Many utilities and energy companies are behind the times when it comes to new technology implementations. Policies in these companies often are not up to date and may be archaic. That’s probably because current electric or gas delivery practices have not changed all that much in recent years. It’s important to identify your ROT—redundant, obsolete and trivial information. Many in the sector have been heavily paper based, with a primitive records management approach. 

Take the example of electrical transmission data. Who owns that information? Who manages it? Are there gaps in terms of the new business lines? (See Linda Andrew’s recent energy sector post, Content Migration Case Study: “Let’s Get Rid of that ROT.”)

Doculabs helps you with information management in energy and utilities. 

At Doculabs, we help you audit your data and look for gaps. Are both your business and IT teams on board? Who is the data owner? Where do information security, protecting intellectual property (IP), and legal fit in?

To organize your data correctly and align the information to business processes, you need an overall Information Architecture where you answer three questions: 

  1. How should team content be organized and structured? 
  2. Are information management, information security and governance processes based on business processes? Or do they come from regulations? Or from the technology you use that forces you into a particular kind of business practice? (Think about how ERP systems can straightjacket your approach here.) 
  3. What would processes look like if you had a clean slate? 

Information Architecture is so critical because it touches every interaction and business process. It’s part of every job. 

Go a layer deeper and identify global metadata fields.

Proper metadata helps search as well as helps organize your information architecture. 

You need to go a layer below and identify global metadata. Holistically there should be global metadata fields, which allow for one or two additional business line specific fields. Proper metadata helps search as well as helps you organize your information architecture. And that, in turn, can help you automate metadata tagging so that users only have to worry about one or two fields.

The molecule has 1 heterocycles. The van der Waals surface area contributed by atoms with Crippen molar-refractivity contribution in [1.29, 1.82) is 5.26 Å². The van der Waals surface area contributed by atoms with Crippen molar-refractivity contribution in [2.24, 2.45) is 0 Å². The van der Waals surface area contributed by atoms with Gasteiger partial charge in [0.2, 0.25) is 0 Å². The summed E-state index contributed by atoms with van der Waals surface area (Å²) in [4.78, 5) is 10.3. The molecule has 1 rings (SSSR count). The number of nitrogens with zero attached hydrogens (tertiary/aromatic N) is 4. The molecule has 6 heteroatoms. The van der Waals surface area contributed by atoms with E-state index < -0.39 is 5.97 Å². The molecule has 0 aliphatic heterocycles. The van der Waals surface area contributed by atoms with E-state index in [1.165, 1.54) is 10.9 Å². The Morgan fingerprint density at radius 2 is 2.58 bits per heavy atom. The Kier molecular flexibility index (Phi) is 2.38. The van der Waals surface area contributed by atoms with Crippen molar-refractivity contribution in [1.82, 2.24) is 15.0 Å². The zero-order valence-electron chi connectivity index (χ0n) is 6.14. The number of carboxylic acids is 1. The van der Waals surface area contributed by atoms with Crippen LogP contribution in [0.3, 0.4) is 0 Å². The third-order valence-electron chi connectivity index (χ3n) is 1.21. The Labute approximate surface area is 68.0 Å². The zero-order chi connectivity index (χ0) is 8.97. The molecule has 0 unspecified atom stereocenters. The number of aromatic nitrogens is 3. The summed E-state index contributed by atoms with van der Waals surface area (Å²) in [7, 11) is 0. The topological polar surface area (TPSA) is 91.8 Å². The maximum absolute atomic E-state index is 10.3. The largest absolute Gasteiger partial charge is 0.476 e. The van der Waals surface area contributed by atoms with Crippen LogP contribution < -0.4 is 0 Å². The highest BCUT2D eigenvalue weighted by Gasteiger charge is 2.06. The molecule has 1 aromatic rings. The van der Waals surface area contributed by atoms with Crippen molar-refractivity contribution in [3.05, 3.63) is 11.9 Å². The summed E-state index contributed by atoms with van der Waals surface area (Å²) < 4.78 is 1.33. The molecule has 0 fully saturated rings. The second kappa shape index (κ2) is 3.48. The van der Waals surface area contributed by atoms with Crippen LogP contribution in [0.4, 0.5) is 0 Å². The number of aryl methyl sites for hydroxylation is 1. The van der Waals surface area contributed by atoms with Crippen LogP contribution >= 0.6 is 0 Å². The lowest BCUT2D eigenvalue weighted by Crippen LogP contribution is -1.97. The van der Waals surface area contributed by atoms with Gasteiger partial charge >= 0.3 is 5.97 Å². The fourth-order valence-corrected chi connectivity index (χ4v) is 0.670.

Again, take the example of a transmission site. There’s the delivery of electricity. And there’s the tracking of transmission sites, generators and capacitors. A repairperson should be able to search histories on the fly. He or she should be able to get all the records and history of machinery while at a site. 

Content scans help inform the right information architecture.

Avoid the bad-data-in, bad-data-out syndrome, and test with prototypes.

If a transistor blows, the repairperson should have the history and as-builds at their fingertips. They should know what specific piece of equipment should be serviced. This can only happen if the data is stored, tagged and properly maintained. Bad-data-in equals bad-data-out.

To create a new, “greener pasture” for your users to adopt, consider: 

  1. How content scans help inform the right information architecture. 
  2. How the results create a basic SharePoint (or similar) template, or a repeatable sample, that can be used 80 percent of the time right out of the gate.
  3. How you test the structure with prototypes for hand-selected, advanced groups in the organization. Like any early adopter in technology, these are the people who can help you work out the bugs and roll out new policies to the rest of the organization. These folks naturally will help you create positive buzz that enables change management through evangelism of the new system.

See Rich Medina’s blog post, So What Should You Do First? Planning Your Information Management Roadmap.

Change management is challenging in industries that employ older workers.

These approaches are important because both the utility and energy sectors still tend to employ older workers. The change management piece is difficult. “This is always the way it’s been done” is the all-to-common mantra. The sector needs to attract younger workers while retaining the institutional knowledge. Technology is there to help aid that retention. 

Modern, structured information architecture makes the job—and the organization—so much more vital. It also helps each utility and energy company face the challenges of the marketplace.


Rich Medina
Brian Johnson
I’m Doculabs' Midwest Area Sales Manager.